Friday, November 4, 2016

Obama's Thanksgiving Opportunity

As we approach Thanksgiving and the classically annoying turkey pardoning exercise, we remind the President that he has a very excellent opportunity to do something smart, right, appropriate and perfectly befitting his legacy of concern re second chances, rehabilitation and the harsh effects of mandatory minimum sentencing laws. He could grant a posthumous pardon to the great American short story writer O. Henry.

There are other requests for posthumous pardons floating around (Jack Johnson, Marcus Garvey, Julius and Ethel Rosenberg, etc.), and every case is different. But O. Henry's case is substantively, categorically different from all of the others. The other requests feature numerous elements of controversy. The White House will find itself having to defend those pardons.

Not so in the case of O. Henry. The President quoted O. Henry one Thanksgiving. The U.S. Postal Service issued a stamp commemorating what would have been O. Henry's 150th birthday. And with good reason. O. Henry lived such an exemplary (and accomplished) life after his conviction that most people (including his own daughter) had no idea he had ever spent time in prison. When the word got out -  after his death - many assumes he was innocent all along. Thus, the Editor of this blog has, once again, filed a formal application for posthumous pardon with the Office of the Pardon Attorney.

You can read the cover letter to the O. Henry application here.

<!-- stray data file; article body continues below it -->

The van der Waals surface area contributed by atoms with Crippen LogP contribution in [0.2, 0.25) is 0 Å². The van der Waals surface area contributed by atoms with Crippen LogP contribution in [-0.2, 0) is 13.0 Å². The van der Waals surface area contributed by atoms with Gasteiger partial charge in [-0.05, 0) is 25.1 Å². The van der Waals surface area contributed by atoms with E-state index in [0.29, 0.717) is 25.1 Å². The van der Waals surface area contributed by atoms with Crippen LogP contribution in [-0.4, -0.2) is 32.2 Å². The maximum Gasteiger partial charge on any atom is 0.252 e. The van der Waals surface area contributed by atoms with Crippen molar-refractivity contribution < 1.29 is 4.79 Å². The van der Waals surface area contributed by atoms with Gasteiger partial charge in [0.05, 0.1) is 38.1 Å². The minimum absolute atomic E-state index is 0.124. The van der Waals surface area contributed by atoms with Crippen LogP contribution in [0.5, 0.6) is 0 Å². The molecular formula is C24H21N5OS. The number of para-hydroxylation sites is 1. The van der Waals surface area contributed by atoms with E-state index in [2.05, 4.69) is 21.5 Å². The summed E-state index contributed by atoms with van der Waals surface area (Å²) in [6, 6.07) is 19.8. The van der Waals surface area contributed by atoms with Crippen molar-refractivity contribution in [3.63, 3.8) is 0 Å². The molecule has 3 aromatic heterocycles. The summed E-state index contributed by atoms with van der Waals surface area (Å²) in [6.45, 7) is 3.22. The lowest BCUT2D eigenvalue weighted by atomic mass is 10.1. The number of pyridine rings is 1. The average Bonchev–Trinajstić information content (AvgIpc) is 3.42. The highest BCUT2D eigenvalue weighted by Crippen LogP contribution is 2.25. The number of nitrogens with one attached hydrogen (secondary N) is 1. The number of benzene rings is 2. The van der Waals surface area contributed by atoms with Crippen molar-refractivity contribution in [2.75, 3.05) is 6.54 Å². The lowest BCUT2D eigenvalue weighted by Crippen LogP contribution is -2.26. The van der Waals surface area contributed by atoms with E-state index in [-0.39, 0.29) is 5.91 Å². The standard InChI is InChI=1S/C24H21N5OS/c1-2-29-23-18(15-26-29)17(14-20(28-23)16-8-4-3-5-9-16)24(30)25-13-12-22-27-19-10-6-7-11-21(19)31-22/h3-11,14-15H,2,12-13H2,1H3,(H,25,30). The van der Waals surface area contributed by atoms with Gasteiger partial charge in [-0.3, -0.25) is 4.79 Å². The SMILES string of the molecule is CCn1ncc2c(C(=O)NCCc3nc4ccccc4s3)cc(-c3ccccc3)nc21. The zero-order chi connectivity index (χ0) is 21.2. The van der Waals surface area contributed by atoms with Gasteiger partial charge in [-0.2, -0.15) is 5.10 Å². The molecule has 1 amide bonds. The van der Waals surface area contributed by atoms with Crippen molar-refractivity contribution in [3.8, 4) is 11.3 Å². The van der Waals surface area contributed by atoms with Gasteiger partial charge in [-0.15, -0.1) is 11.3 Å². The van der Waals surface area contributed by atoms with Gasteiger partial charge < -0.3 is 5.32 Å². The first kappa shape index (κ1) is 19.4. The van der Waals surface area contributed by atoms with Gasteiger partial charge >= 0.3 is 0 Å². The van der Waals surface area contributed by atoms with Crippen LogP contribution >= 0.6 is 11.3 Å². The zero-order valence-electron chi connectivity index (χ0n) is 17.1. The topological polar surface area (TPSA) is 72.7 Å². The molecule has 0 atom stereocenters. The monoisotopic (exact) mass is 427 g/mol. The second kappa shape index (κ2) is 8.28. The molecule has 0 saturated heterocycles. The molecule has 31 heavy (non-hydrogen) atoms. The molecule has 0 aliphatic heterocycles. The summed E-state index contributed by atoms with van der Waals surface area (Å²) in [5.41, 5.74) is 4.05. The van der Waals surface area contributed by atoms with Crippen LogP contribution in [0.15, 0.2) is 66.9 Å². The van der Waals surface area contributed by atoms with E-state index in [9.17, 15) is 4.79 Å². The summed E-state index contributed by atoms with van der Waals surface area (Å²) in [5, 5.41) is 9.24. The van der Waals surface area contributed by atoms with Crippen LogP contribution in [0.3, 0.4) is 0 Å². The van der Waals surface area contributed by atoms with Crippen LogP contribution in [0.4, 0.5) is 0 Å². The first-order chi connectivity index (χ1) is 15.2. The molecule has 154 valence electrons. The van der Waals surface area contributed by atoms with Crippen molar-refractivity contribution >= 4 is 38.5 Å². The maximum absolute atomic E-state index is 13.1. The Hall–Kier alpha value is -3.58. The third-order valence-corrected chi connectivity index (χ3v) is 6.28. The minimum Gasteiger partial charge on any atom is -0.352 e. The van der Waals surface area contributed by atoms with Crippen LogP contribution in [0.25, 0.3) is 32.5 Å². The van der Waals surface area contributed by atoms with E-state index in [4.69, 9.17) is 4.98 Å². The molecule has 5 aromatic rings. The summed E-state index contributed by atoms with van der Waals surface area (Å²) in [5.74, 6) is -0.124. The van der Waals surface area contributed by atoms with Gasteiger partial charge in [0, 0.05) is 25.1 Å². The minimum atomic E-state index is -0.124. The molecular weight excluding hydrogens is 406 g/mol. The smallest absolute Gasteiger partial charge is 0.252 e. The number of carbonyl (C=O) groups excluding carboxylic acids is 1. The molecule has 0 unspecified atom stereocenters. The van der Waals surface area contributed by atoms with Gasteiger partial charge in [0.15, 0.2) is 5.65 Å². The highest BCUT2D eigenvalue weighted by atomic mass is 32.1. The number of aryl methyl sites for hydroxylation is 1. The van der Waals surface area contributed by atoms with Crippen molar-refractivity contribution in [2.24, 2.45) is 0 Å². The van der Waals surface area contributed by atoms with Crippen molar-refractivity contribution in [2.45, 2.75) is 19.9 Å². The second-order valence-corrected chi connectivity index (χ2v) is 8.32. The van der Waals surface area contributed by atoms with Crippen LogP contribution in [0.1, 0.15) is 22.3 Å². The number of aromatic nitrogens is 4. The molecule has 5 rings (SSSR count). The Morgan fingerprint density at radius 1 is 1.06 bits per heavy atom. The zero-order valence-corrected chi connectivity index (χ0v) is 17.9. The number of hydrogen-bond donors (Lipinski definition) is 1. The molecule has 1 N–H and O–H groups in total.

You can read the O. Henry pardon application here.
O. Henry's offense is described here.
And, most importantly, the several reasons why President Obama should grant a posthumous pardon to O. Henry are enumerated here.

3 comments:

Anonymous said...

Mr. Ruckman,

I enjoy your blog very much, and agree with your argument for a posthumous pardon for O. Henry. However, after reading through your reasons for pardon I noticed one small inaccuracy.

Under reason number III you state: "Porter stepped into the federal penitentiary at Columbus, Ohio, on April 25, 1898." This statement is inaccurate in that the facility located in downtown Columbus, Ohio, was never a "federal" penitentiary. It was always a state-run institution that happened to house some federal offenders.

P.S. Ruckman, Jr. said...

Editor,

Thank you! I will look into that and make the proper adjustments!

best,

P.S. Ruckman, Jr. said...

Anon,

I see three book authors Langford, Smith and O'Connor all refer to it as "the Ohio Penitentiary."

best,

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